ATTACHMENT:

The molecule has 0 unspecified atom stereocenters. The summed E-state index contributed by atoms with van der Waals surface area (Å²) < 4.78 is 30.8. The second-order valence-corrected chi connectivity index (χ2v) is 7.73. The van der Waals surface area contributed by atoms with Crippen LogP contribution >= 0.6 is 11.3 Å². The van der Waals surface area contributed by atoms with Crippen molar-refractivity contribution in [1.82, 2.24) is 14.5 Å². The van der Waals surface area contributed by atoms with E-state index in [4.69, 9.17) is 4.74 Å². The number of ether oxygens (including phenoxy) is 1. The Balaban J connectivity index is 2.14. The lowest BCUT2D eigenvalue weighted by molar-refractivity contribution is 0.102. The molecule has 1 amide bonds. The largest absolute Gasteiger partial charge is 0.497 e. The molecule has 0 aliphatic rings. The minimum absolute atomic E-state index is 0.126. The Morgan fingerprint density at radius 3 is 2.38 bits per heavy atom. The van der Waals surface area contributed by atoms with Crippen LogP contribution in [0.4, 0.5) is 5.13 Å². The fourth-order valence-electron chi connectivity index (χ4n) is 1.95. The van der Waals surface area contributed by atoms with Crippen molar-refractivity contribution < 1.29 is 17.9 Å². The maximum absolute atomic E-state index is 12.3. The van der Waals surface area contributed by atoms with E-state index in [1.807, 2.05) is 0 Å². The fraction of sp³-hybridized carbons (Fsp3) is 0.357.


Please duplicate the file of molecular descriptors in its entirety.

The molecule has 0 unspecified atom stereocenters. The summed E-state index contributed by atoms with van der Waals surface area (Å²) < 4.78 is 30.8. The second-order valence-corrected chi connectivity index (χ2v) is 7.73. The van der Waals surface area contributed by atoms with Crippen LogP contribution >= 0.6 is 11.3 Å². The van der Waals surface area contributed by atoms with Crippen molar-refractivity contribution in [1.82, 2.24) is 14.5 Å². The van der Waals surface area contributed by atoms with E-state index in [4.69, 9.17) is 4.74 Å². The number of ether oxygens (including phenoxy) is 1. The Balaban J connectivity index is 2.14. The lowest BCUT2D eigenvalue weighted by molar-refractivity contribution is 0.102. The molecule has 1 amide bonds. The largest absolute Gasteiger partial charge is 0.497 e. The molecule has 0 aliphatic rings. The minimum absolute atomic E-state index is 0.126. The Morgan fingerprint density at radius 3 is 2.38 bits per heavy atom. The van der Waals surface area contributed by atoms with Crippen LogP contribution in [0.4, 0.5) is 5.13 Å². The fourth-order valence-electron chi connectivity index (χ4n) is 1.95. The van der Waals surface area contributed by atoms with Crippen molar-refractivity contribution < 1.29 is 17.9 Å². The maximum absolute atomic E-state index is 12.3. The van der Waals surface area contributed by atoms with E-state index in [1.807, 2.05) is 0 Å². The fraction of sp³-hybridized carbons (Fsp3) is 0.357.